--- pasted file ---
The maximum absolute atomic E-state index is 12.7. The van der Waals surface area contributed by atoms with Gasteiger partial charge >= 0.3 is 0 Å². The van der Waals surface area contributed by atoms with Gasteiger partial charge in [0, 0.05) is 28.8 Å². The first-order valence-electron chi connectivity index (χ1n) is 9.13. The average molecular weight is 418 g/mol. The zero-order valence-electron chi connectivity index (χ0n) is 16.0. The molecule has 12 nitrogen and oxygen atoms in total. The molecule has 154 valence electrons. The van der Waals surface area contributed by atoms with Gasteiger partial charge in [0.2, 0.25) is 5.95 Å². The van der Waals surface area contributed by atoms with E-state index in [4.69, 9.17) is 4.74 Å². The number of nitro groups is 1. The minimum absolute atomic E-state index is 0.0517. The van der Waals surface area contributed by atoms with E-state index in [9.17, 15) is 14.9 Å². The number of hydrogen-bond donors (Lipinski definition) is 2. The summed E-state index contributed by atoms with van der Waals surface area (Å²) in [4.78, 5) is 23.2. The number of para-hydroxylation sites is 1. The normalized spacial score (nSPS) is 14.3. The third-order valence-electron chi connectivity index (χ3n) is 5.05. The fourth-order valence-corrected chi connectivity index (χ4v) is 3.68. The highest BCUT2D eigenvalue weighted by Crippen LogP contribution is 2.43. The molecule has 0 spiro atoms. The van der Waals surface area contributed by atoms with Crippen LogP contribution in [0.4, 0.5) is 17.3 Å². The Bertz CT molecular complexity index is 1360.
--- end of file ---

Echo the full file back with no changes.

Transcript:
The maximum absolute atomic E-state index is 12.7. The van der Waals surface area contributed by atoms with Gasteiger partial charge >= 0.3 is 0 Å². The van der Waals surface area contributed by atoms with Gasteiger partial charge in [0, 0.05) is 28.8 Å². The first-order valence-electron chi connectivity index (χ1n) is 9.13. The average molecular weight is 418 g/mol. The zero-order valence-electron chi connectivity index (χ0n) is 16.0. The molecule has 12 nitrogen and oxygen atoms in total. The molecule has 154 valence electrons. The van der Waals surface area contributed by atoms with Gasteiger partial charge in [0.2, 0.25) is 5.95 Å². The van der Waals surface area contributed by atoms with E-state index in [4.69, 9.17) is 4.74 Å². The number of nitro groups is 1. The minimum absolute atomic E-state index is 0.0517. The van der Waals surface area contributed by atoms with E-state index in [9.17, 15) is 14.9 Å². The number of hydrogen-bond donors (Lipinski definition) is 2. The summed E-state index contributed by atoms with van der Waals surface area (Å²) in [4.78, 5) is 23.2. The number of para-hydroxylation sites is 1. The normalized spacial score (nSPS) is 14.3. The third-order valence-electron chi connectivity index (χ3n) is 5.05. The fourth-order valence-corrected chi connectivity index (χ4v) is 3.68. The highest BCUT2D eigenvalue weighted by Crippen LogP contribution is 2.43. The molecule has 0 spiro atoms. The van der Waals surface area contributed by atoms with Crippen LogP contribution in [0.4, 0.5) is 17.3 Å². The Bertz CT molecular complexity index is 1360.